On Wednesday, the Lower Mississippi Valley and the Upper Texas Coast are at danger for flash floods due to widespread thunderstorms.
After catastrophic flash flooding in the Dallas-Fort Worth Metroplex on Monday that resulted in at least one fatality, heavy rain will continue to increase the risk of flash flooding on Wednesday from southeast Texas to the lower Mississippi Valley.
Before the showers and storms become more dispersed from Thursday into the weekend, a dip in the jet stream will interact with a front that has been dumped across the region to bring about extra rounds of heavy rain on Wednesday.
The good news is that the places that had substantial flash flooding earlier this week are no longer under the greatest threat of heavy rain, which has moved eastward.
From the upper Texas coast through Louisiana, Mississippi, far-southeastern Arkansas, and extreme west-central Alabama, the National Weather Service has issued Flood Watches.
The lower Mississippi Valley is under a flood watch. , FOX Weather Wednesday’s forecast calls for HEAVY RAIN EYES across the Central Gulf Coast and Lower Mississippi Valley. From southeast Texas into parts of Louisiana, Mississippi, southwestern Alabama, and the western Florida Panhandle, showers and thunderstorms with locally heavy rain are expected. Houston in Texas, Alexandria, Baton Rouge, and New Orleans in Louisiana, Jackson in Mississippi, and Mobile in Alabama are a few examples of these cities.
The atmosphere is very moist, according to FOX Weather meteorologist Michael Estime. “We’re squeezing it out like a wet sponge and will continue to do so throughout the day.”
the potential for a flash flood on Wednesday, August 24, 2022. , FOX Weather While showers and storms will occasionally persist from Thursday through the weekend, their distribution should become considerably more dispersed, lowering the risk of flash flooding compared to earlier in the week.
However, until the end of the workweek, there will be a greater concern of flooding in several areas of the Southeast.
RAIN, HOW MUCH? From the upper Texas coast eastward to central and southern Mississippi and southwestern Alabama, an additional 2 to 5 inches of rain are probable through midweek, with isolated amounts up to 6 inches possible in localized places.
an ongoing drought ‘s effects make most of this rain beneficial and pleasant, but there is still a chance of flash floods, especially in populated regions and areas with inadequate drainage.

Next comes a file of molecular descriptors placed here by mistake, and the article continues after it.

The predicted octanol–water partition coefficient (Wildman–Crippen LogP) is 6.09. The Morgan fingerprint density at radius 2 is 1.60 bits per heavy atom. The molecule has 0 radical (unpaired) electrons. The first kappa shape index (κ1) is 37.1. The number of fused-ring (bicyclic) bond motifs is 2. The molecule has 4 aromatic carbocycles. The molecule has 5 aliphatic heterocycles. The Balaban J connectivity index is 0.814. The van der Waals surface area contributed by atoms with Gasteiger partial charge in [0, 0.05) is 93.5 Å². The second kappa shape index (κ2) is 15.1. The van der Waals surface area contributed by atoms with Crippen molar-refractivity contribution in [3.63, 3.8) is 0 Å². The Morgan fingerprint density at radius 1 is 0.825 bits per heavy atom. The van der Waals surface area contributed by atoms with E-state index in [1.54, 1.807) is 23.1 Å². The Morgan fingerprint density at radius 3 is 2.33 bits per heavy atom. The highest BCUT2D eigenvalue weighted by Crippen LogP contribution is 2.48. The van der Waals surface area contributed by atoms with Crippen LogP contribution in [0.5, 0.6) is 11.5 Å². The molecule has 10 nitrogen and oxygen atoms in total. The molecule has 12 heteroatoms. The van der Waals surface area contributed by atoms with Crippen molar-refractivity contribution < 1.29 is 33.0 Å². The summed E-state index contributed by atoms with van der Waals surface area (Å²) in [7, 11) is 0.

The upcoming three days are expected to be rainy. , FOX Weather DALLAS-FORT WORTH METROPLEX WAS INSUNDATED BY MAJOR FLASH FLOODS ON MONDAY. Dallas saw 9.19 inches of rain over the course of Sunday and Monday, which is the same amount that fell there between March 29 and August 20. Additionally, it equates to 41% of Dallas’ overall annual rainfall total of 22.49 inches.
Dallas experienced 9.19 inches of rain from August 21 to 22, which is the same amount that fell in the city from March 29 to August 20.
, FOX Weather
Additionally, early on Monday morning, 3.01 inches of rain fell in a single hour, setting a new record for one-hour precipitation at Dallas-Fort Worth Airport.
The greatest one-hour precipitation report on record at Dallas-Fort Worth Airport is 3.01 inches of rain, which occurred in just one hour early on August 22.
At Dallas-Fort Worth Airport, the 9.19 inches of rain that poured in Dallas from Sunday through Monday happened in less than 24 hours, making this downpour the second-wettest 24-hour period on record.
9.57 inches of rain poured in 24 hours on September 4 and 5 of 1932, setting the all-time record.
The downpour on August 21–22 ranks as Dallas–Fort Worth Airport’s second-wettest 24-hour span in history.
However, the Dallas-Fort Worth Metroplex as a whole saw many inches more rain than was recorded at the airport.
The eastern part of Dallas saw the highest rainfall totals, with 15.31 inches being measured in East Dallas.
shows the metroplex of Dallas-Fort Worth’s total rainfall from August 21 to 22.
Dallas’ neighbor to the east, Mesquite, Texas, received 13.30 inches of rain.
Fort Worth had 9.55 inches of rain, compared to 11.25 inches in Garland, Texas.
In the middle of extreme to exceptional drought conditions , the ground was so dry that all surfaces practically functioned as concrete and were unable to absorb the enormous rainfall, leading to significant flash floods across the Metroplex. This was caused by the combination of the exceptionally heavy rain and the highly parched soils.
Robert Ray from FOX Weather assisted in rescuing a woman in Dallas on Monday morning from her drowned automobile.